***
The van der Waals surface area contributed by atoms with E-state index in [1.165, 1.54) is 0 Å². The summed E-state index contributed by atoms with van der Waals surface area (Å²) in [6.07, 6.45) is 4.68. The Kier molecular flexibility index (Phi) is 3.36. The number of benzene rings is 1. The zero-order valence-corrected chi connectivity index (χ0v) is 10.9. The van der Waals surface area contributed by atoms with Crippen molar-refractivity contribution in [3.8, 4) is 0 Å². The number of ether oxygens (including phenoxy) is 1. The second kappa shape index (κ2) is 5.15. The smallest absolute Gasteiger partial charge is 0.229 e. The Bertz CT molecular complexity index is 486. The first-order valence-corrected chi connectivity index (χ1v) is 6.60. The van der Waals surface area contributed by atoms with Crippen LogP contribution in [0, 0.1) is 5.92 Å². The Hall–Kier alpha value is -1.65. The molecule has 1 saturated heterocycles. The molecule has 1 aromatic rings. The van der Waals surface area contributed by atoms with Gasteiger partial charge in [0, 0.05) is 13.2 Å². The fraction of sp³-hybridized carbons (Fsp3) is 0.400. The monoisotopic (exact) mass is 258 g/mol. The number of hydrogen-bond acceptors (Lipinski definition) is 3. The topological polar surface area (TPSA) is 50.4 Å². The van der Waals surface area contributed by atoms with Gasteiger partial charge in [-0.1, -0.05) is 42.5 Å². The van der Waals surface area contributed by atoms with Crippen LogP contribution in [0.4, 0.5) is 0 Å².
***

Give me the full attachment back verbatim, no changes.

The van der Waals surface area contributed by atoms with E-state index in [1.165, 1.54) is 0 Å². The summed E-state index contributed by atoms with van der Waals surface area (Å²) in [6.07, 6.45) is 4.68. The Kier molecular flexibility index (Phi) is 3.36. The number of benzene rings is 1. The zero-order valence-corrected chi connectivity index (χ0v) is 10.9. The van der Waals surface area contributed by atoms with Crippen molar-refractivity contribution in [3.8, 4) is 0 Å². The number of ether oxygens (including phenoxy) is 1. The second kappa shape index (κ2) is 5.15. The smallest absolute Gasteiger partial charge is 0.229 e. The Bertz CT molecular complexity index is 486. The first-order valence-corrected chi connectivity index (χ1v) is 6.60. The van der Waals surface area contributed by atoms with Crippen LogP contribution in [0, 0.1) is 5.92 Å². The Hall–Kier alpha value is -1.65. The molecule has 1 saturated heterocycles. The molecule has 1 aromatic rings. The van der Waals surface area contributed by atoms with Gasteiger partial charge in [0, 0.05) is 13.2 Å². The fraction of sp³-hybridized carbons (Fsp3) is 0.400. The monoisotopic (exact) mass is 258 g/mol. The number of hydrogen-bond acceptors (Lipinski definition) is 3. The topological polar surface area (TPSA) is 50.4 Å². The van der Waals surface area contributed by atoms with Gasteiger partial charge in [-0.1, -0.05) is 42.5 Å². The van der Waals surface area contributed by atoms with Crippen LogP contribution in [0.4, 0.5) is 0 Å².